Video: Google launches 'Project Loon' internet balloon in New Zealand

In an effort to get the entire planet online, Google launches transmitting balloons over New Zealand

Christchurch

Wrinkled and skinny at first, the jellyfish-shaped balloons that Google released this week from a frozen field in New Zealand's South Island hardened into shiny pumpkins as they rose above Lake Tekapo, passing the first test of an ambitious scheme to get the planet online.

It was the culmination of 18 months' work on what Google calls Project Loon, in recognition of how wacky the idea may sound. Developed in the secretive X-Lab that came up with web-surfing glasses, the inflatables beam the internet down to Earth as they sail past. Still in their experimental stage, the balloons were the first of thousands that Google eventually hopes to launch 12 miles into the stratosphere to bridge the digital divide between the 4.8 billion in the world unconnected to the internet and their 2.2 billion plugged-in counterparts. If successful, it might allow countries to leapfrog the expense of laying fibre cable, dramatically increasing internet usage in places such as Africa.

The first person to get Google Balloon internet access last week was Charles Nimmo, a farmer and entrepreneur in the small town of Leeston, New Zealand. He found the experience a little bemusing after he was one of 50 locals who signed up to test a project that was so secret no one would explain to them what was happening. Technicians came to the volunteers' homes and attached to the outside walls bright red receivers the size of basketballs and resembling giant Google map pins.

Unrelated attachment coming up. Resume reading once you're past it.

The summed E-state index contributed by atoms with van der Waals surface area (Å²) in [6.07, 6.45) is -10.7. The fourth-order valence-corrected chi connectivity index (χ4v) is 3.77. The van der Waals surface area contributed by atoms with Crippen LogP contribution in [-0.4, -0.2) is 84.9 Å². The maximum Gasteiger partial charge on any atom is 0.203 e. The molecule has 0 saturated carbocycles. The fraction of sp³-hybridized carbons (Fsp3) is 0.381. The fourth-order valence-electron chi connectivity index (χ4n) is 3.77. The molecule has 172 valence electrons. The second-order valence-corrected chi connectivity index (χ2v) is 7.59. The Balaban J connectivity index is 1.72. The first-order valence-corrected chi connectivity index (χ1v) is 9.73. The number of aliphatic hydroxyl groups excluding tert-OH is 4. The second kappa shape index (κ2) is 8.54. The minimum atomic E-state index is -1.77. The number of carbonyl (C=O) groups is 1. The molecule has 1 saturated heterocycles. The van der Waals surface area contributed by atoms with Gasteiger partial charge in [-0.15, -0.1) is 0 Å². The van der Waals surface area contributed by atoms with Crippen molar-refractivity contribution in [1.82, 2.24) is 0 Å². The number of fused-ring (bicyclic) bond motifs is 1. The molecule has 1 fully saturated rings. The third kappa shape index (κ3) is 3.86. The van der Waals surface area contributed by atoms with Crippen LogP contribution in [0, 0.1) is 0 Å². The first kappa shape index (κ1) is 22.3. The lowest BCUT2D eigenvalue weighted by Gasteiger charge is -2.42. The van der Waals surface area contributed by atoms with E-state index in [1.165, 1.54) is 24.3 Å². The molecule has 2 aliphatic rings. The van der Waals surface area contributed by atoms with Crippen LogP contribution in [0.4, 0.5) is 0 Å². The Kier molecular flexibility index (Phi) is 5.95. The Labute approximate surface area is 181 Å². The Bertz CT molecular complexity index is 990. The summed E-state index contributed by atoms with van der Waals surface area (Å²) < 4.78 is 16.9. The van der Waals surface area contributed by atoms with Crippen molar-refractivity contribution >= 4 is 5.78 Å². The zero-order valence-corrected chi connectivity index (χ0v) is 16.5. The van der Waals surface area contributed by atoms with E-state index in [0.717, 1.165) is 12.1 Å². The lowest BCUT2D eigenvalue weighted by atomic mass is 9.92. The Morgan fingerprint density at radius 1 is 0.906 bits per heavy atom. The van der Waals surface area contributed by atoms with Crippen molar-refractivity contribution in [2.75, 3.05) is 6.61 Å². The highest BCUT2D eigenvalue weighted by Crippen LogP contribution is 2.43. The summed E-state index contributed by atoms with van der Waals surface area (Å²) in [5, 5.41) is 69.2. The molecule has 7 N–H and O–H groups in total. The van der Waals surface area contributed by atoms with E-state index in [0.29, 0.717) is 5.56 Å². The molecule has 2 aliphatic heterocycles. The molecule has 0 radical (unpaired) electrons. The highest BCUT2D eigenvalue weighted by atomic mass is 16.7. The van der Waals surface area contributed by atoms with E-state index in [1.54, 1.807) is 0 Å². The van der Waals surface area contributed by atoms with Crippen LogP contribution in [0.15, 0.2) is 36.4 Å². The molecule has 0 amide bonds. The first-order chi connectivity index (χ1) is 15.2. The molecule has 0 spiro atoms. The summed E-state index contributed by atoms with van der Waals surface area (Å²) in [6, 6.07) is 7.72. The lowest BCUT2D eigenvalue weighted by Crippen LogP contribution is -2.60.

Mr Nimmo got the internet for about 15 minutes before the balloon transmitting it sailed on past. He is among the many rural folk who can't get broadband access, and bills from his satellite internet service can exceed £600 in a month.

Google's balloons fly free and out of eyesight, scavenging power from solar panels that dangle below and gather enough charge in four hours to power them for a day. Far below, ground stations with internet capabilities about 60 miles apart bounce signals up to the balloons.

Each balloon would provide internet service for an area twice the size of New York City, and terrain is not a challenge. There are plenty of catches, including a requirement that anyone using Google Balloon internet would need a receiver plugged in to their computer to get the signal. Google is not talking costs at this point, although it is striving to make them as low as possible.

Before heading to New Zealand, Google spent a few months secretly launching flights in California, prompting a handful of unusual reports in local media. "We were chasing balloons from trucks on the ground

Start your day with The Independent, sign up for daily news emails
Life and Style
Fans line up at the AVNs, straining to capture a photo of their favourite star
life Tim Walker asks how much longer it can flesh out an existence
Life and Style
Every minute of every day, Twitter is awash with anger as we seek to let these organisations know precisely what we think of them
techWhen it comes to vitriol, no one on attracts our ire more than big businesses offering bad service
News
Professor David Nutt wants to change the way gravely ill patients are treated in Britain
people Why does a former Government tsar believe that mind-altering drugs have a place on prescription?
News
Norway’s ‘The Nordland Line – Minute by Minute, Season by Season’ continues the trend of slow TV
television
Have you tried new the Independent Digital Edition apps?
ebooks
ebooksA special investigation by Andy McSmith
Arts and Entertainment
art
Sport
Jonny Evans has pleaded not guilty to an FA charge for spitting at Papiss Cisse
football
Life and Style
Kate Moss will make a cameo appearance in David Walliams' The Boy in the Dress
fashion
News
The image released by the Salvation Army, using 'The Dress'
news
Sport
Liverpool defender Kolo Toure
football Defender could make history in the FA Cup, but African Cup of Nations win means he's already content